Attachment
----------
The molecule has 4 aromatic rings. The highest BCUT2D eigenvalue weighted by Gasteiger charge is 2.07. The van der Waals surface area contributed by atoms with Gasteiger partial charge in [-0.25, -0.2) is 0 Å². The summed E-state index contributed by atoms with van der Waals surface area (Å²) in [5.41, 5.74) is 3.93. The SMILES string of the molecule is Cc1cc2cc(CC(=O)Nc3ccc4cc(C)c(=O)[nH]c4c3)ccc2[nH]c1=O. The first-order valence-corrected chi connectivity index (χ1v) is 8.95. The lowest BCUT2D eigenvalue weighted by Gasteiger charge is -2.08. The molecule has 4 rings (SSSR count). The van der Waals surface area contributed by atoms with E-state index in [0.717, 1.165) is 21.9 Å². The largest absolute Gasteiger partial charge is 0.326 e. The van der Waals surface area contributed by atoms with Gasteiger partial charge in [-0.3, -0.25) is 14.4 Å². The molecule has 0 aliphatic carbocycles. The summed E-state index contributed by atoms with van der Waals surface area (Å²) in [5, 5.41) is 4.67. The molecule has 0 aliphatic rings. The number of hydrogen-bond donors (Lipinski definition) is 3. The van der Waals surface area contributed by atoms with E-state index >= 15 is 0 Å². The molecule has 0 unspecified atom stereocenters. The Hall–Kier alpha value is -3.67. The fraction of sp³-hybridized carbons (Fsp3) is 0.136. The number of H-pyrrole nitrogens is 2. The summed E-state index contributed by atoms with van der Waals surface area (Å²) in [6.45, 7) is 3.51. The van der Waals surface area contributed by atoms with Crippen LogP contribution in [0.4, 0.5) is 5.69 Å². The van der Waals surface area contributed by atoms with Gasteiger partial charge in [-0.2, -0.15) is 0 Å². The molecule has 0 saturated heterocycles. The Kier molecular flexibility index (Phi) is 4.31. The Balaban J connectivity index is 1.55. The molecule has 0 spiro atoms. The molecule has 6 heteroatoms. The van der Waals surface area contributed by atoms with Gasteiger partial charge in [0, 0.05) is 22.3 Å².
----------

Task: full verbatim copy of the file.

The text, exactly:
The molecule has 4 aromatic rings. The highest BCUT2D eigenvalue weighted by Gasteiger charge is 2.07. The van der Waals surface area contributed by atoms with Gasteiger partial charge in [-0.25, -0.2) is 0 Å². The summed E-state index contributed by atoms with van der Waals surface area (Å²) in [5.41, 5.74) is 3.93. The SMILES string of the molecule is Cc1cc2cc(CC(=O)Nc3ccc4cc(C)c(=O)[nH]c4c3)ccc2[nH]c1=O. The first-order valence-corrected chi connectivity index (χ1v) is 8.95. The lowest BCUT2D eigenvalue weighted by Gasteiger charge is -2.08. The molecule has 4 rings (SSSR count). The van der Waals surface area contributed by atoms with E-state index in [0.717, 1.165) is 21.9 Å². The largest absolute Gasteiger partial charge is 0.326 e. The van der Waals surface area contributed by atoms with Gasteiger partial charge in [-0.3, -0.25) is 14.4 Å². The molecule has 0 aliphatic carbocycles. The summed E-state index contributed by atoms with van der Waals surface area (Å²) in [5, 5.41) is 4.67. The molecule has 0 aliphatic rings. The number of hydrogen-bond donors (Lipinski definition) is 3. The van der Waals surface area contributed by atoms with E-state index >= 15 is 0 Å². The molecule has 0 unspecified atom stereocenters. The Hall–Kier alpha value is -3.67. The fraction of sp³-hybridized carbons (Fsp3) is 0.136. The number of H-pyrrole nitrogens is 2. The summed E-state index contributed by atoms with van der Waals surface area (Å²) in [6.45, 7) is 3.51. The van der Waals surface area contributed by atoms with Crippen LogP contribution in [0.4, 0.5) is 5.69 Å². The van der Waals surface area contributed by atoms with Gasteiger partial charge in [-0.2, -0.15) is 0 Å². The molecule has 0 saturated heterocycles. The Kier molecular flexibility index (Phi) is 4.31. The Balaban J connectivity index is 1.55. The molecule has 0 spiro atoms. The molecule has 6 heteroatoms. The van der Waals surface area contributed by atoms with Gasteiger partial charge in [0, 0.05) is 22.3 Å².